Bahian beat

Half of all the people in South America live in Brazil and 70 percent are younger than 30, which helps explain Brazil’s popular image, one of bronzed bodies, beach volleyball and the elemental tanga, a swimsuit so skimpy it’s local nickname is “dental floss”.

The country’s south-east, which includes Rio de Janeiro, presents Brazil’s best-known face. But it’s in the north-east that you find it’s best preserved, most erotic, historical flavours. In Bahia you find a state rich in folklore, steeped in the traditions of its African heritage.

The first Europeans, the Portuguese, settled at Salvador da Bahia in the early 16th Century and for 300 years Salvador was Brazil’s most important city. During the 17th Century the province became one of the world’s prime sources of sugar. The first slaves were brought from Guinea in 1538 and, in time, constituted more than half the population. Salvador’s black residents have clung steadfastly to their culture, religion, their food and music. This gives the city a rhythm all its own.

Candomblé is the key to understanding Bahian culture. Candomblé is a belief, an Afro-Brazilian religion that worships the African deities of Nature, the Goddess of the sea and the God of Creation. Bahia is the stronghold of this colourful spiritualist sect. Shrouded generously with mysticism and secrecy – it was prohibited until 1970 – Candomblé is also, today, a source of endless fascination to visitors.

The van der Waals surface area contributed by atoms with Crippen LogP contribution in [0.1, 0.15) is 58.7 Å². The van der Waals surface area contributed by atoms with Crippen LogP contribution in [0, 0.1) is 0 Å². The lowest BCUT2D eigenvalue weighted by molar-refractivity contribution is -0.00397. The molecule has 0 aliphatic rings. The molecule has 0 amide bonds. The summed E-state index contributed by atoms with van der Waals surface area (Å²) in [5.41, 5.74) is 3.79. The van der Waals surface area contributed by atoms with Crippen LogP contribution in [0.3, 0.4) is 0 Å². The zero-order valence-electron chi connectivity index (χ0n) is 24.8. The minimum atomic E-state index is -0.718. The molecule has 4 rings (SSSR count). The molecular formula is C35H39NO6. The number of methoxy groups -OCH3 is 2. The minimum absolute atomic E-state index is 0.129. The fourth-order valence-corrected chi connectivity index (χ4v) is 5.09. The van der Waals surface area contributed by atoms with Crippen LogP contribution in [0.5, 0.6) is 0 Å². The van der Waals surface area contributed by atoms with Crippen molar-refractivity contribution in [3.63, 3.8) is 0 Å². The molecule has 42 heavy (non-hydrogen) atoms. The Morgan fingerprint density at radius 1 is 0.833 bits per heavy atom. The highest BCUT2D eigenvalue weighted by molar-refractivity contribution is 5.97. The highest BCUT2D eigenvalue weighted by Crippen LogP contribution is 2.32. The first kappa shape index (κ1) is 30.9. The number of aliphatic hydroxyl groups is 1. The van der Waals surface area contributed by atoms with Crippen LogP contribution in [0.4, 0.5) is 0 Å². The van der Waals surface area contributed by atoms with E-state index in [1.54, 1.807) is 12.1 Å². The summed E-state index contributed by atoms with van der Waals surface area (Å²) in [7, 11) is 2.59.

Fusing African rites with Catholic symbolism, Candomblé is a dance in honour of the gods. Some rituals are open to the public. These take place in a terreiro (temple) and are conducted in the original Yoruba tongue by a pai or mai de santo, the Camdomblé priest or princess. Casa Branca, in the Engenho Velho neighbourhood, is Salvador’s oldest terreiro. Strict customs govern attendance, so it’s best to go as an invited guest or with a paid guide. Wear white where possible, avoid dark colours. Contact me for complete article